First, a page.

Reframing Holidays in Early Recovery
Holiday festivities are a big part of what makes the holiday season so fun. However, these events reframing holidays in early recovery often feature alcohol as a main event, making them difficult for newly sober people to enjoy.
- During the holiday season, people often feel pressured to buy expensive gifts or host extravagant events and parties.
- It is helpful to schedule fun and enjoyable activities that involve healthy and supportive people such as watching a funny movie, having coffee with a friend, or playing a board game.
- Part of maintaining an active and engaged sober lifestyle involves change.
- Instead of focusing on what was, consider reframing your mindset to prioritize what is and what is to come.
Sober Recovery – This worldwide online forum is a place where people with substance use disorders can find assistance and helpful information from other people in recovery. Many helpful threats on different topics, such as gratitude, fear and anxiety, and newcomer’s daily support will help anyone looking for support online.
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Emotional stress might include mental illness or the loss of a loved one. Casa Palmera gave me a second chance at “Living the Life” I’ve always wanted. Balance, sobriety, health and a mindful approach for a lasting recovery. Learning to embrace the enjoyable, exciting parts of winter—no matter how small—can help change your mindset towards winter and lessen its damaging effects.
Gaining weight, even if it’s not muscle or water weight, is a much better alternative to getting stuck in your eating disorder. But you can’t gain and keep on weight from one meal and within the span of one day. Keep that in mind throughout each stressful holiday meal. You will probably experience a lot of irrational eating disorder thoughts throughout the day, and throughout the holiday season in general. These irrational, negative, unhelpful thoughts are also known as cognitive distortions. When this happens, try to ground yourself and reframe your thoughts to reach more neutral, reasonable thoughts.
A future free of addiction is in your hands.
As a result, you might end up feeling drained and stressed. If you or a loved one is recovering from addiction, you can reduce the risk of relapse by acknowledging the triggers, finding healthy ways to cope, and seeking out additional support. But first, here are nine of the most common holiday addiction triggers to be wary of. Part of maintaining an active and engaged sober lifestyle involves change.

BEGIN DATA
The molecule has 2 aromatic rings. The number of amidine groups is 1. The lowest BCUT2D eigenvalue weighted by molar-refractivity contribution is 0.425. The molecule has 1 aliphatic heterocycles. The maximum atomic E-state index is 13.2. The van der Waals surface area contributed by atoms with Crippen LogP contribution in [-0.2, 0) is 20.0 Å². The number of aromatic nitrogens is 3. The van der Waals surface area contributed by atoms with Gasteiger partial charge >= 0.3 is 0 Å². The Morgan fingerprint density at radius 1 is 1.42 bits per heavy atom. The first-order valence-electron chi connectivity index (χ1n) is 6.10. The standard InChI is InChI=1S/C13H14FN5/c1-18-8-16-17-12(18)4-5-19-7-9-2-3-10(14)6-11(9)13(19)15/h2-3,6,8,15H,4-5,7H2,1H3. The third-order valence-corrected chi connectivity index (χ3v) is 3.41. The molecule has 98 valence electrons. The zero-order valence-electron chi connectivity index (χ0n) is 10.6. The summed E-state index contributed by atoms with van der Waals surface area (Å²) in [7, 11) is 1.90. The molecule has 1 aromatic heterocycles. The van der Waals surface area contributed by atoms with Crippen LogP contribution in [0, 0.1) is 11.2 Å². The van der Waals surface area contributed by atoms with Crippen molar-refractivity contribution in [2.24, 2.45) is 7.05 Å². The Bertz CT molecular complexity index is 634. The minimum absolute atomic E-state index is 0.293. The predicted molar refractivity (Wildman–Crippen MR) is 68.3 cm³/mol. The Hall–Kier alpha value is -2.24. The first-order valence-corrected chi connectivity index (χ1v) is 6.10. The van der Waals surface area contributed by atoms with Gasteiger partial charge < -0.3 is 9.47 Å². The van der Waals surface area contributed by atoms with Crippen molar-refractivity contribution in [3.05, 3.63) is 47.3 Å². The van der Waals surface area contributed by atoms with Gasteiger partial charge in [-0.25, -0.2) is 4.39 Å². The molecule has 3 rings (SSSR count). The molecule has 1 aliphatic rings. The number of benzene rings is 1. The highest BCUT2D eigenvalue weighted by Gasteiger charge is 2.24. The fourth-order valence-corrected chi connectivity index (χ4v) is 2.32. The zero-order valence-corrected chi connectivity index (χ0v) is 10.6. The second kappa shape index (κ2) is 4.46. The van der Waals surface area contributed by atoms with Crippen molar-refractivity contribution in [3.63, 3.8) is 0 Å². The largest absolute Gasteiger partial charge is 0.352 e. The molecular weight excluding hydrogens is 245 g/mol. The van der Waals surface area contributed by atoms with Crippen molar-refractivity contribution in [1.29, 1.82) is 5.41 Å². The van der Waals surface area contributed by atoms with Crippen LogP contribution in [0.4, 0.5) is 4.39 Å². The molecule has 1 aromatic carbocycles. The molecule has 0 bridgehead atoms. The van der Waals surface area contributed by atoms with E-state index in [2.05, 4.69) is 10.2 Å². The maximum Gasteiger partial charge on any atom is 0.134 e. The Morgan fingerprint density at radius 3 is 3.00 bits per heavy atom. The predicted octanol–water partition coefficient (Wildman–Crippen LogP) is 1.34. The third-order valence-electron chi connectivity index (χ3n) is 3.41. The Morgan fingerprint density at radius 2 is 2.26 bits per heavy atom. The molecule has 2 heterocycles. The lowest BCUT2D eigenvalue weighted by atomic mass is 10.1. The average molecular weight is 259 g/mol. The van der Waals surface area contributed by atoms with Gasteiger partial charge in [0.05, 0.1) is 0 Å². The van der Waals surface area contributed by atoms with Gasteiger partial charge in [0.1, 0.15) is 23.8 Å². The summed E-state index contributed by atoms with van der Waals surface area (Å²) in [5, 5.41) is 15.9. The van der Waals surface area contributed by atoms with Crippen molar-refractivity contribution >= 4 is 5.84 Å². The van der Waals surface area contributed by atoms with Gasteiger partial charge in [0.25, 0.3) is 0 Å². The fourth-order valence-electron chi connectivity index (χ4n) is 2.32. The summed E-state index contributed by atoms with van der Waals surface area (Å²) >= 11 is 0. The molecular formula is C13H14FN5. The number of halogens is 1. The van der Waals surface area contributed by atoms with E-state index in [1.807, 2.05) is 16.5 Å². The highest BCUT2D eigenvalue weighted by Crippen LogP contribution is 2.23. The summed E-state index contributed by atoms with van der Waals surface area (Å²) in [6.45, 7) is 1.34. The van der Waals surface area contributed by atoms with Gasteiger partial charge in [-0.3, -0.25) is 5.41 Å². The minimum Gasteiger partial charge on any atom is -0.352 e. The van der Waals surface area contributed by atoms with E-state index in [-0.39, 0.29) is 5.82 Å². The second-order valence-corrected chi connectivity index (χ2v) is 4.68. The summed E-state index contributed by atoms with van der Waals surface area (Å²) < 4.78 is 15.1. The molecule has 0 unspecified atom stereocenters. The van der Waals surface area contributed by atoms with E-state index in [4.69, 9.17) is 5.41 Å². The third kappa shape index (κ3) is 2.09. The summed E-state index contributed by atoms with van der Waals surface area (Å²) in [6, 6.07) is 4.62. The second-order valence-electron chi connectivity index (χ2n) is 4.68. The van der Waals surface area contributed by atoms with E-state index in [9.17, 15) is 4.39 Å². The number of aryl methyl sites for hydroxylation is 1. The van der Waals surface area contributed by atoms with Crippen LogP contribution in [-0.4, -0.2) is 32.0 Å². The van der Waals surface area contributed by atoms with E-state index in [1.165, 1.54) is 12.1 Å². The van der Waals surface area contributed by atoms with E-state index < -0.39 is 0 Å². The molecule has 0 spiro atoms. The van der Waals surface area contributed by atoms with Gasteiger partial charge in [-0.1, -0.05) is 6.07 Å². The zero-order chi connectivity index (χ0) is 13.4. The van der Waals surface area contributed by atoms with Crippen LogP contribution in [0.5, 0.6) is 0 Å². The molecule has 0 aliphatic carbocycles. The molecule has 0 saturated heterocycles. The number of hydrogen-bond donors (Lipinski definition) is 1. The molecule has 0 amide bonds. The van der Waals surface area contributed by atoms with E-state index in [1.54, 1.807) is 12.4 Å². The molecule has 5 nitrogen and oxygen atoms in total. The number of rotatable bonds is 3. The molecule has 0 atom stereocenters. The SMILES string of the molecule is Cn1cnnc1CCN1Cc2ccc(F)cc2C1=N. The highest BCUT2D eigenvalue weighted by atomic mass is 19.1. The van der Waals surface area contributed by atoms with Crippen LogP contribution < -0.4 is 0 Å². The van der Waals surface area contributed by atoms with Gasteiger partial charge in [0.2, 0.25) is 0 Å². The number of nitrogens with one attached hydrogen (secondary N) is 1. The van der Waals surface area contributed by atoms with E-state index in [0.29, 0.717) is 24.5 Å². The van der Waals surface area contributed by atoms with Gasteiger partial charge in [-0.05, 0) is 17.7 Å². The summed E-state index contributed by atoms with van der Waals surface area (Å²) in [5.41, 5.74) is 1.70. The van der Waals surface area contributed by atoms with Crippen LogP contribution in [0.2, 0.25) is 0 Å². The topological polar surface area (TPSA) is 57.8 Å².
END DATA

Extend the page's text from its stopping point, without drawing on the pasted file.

- Less exposure to natural light can lead to new or increased symptoms of depression.
- Assuming holidays or certain family traditions have to be the way they have always been, can derail success.
- At the end of the day, everyone can in turn, continue to define their own journey, emerge from these dark moments, and discover the true illuminating strengths deep within oneself that can never be dimmed.
- Whether you spend that time alone, with family, or with friends who don’t ask anything of you, what matters is that you are doing something of your choosing with no interruption.
- ” To some degree, we are all living under constant threat, and we expend a lot of mental energy maintaining our hypervigilance.
- As a comprehensive behavioral health facility, Casa Palmera understands that drug and alcohol addiction and trauma are not only physically exhausting, but also cause a breakdown in mental and spiritual sense.
In addition, the holidays can present temptations and triggers that can make staying sober during the winter particularly difficult. Reframing your mindset to embrace winter can go a long way in helping you stay sober. Let people know – Letting a supportive person know you are abstaining from drugs and alcohol during the holidays will help combat feelings of loneliness or isolation that can arise. Good friends and loved ones are likely to be supportive of your decision to stay sober and encourage you in your recovery process. It may also help to give people a heads up that you may need to leave a party or gathering early if you become uncomfortable.